Striking a balance in the consenting process

Christchurch City Council has come under further criticism from developers for pedantic consenting processes slowing the pace of the rebuild (see Radio NZ article here). This brings to light the inherent conflict that exists between consent departments and builders/developers – being the need to ensure compliance without unnecessarily increasing costs of development.

There is rarely a black and white answer in consenting decisions and they often revolve around individual judgment. This is where the conflict arises.

The end of a project is generally the most expensive for developers who will generally have used up a significant portion of their finance and will be keen to generate some revenue from the investment. Notwithstanding this, building consent authorities need to ensure the buildings they certify comply with the code any other regulations, as they almost inevitably find themselves in the gun when legal proceedings are issued.

Over the last month 40% of new commercial projects in Christchurch failed their final sign-off (down from 50% the month before). While this number appears high it is on par with the rate in Auckland. Having recently had their accreditation to issue building consents re-instated it is understandable that the Christchurch City Council will not want to be seen as being relaxed on compliance (click here).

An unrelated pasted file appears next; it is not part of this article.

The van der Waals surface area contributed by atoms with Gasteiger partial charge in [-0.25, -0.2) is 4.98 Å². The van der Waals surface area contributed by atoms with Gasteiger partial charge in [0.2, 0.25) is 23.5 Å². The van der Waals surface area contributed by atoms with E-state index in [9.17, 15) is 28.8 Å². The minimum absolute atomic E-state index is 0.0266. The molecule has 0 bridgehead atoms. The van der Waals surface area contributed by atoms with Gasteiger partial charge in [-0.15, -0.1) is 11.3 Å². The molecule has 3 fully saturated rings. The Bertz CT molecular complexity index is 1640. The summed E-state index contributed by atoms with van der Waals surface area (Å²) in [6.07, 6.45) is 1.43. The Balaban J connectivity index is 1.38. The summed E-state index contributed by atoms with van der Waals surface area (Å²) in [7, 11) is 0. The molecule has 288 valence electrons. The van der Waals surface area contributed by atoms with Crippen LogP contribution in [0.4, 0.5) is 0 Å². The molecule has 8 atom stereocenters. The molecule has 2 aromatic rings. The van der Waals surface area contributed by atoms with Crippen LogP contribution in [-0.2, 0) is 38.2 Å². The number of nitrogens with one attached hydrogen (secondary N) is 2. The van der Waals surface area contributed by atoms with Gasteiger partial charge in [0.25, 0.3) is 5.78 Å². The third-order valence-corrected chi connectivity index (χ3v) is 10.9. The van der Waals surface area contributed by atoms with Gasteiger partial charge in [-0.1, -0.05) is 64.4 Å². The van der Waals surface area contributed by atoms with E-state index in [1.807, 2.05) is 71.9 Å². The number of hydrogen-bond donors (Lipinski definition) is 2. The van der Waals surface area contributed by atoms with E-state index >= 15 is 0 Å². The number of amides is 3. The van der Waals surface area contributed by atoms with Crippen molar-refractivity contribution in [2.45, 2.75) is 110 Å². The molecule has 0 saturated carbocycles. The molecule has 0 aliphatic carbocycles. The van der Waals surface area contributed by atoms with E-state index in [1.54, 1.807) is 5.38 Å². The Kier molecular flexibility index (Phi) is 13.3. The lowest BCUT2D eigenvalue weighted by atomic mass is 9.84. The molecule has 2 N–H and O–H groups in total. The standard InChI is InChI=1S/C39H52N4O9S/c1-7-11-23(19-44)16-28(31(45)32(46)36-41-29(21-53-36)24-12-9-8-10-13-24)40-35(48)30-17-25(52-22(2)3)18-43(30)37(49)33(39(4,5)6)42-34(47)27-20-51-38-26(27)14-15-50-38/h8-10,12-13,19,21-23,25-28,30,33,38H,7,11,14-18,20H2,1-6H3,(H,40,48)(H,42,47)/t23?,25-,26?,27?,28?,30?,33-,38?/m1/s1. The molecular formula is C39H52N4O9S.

As final sign off can often be a (temporary) stalling point in project timeline it is important to consider how to mitigate the effects should this occur. Possible steps involved could include early engagement with consenting officials and early discussions with financiers.

One thought on “Striking a balance in the consenting process

  1. Pingback: Concerns over the Quality of Building in Auckland | CONSTRUCTION LAW BLOG

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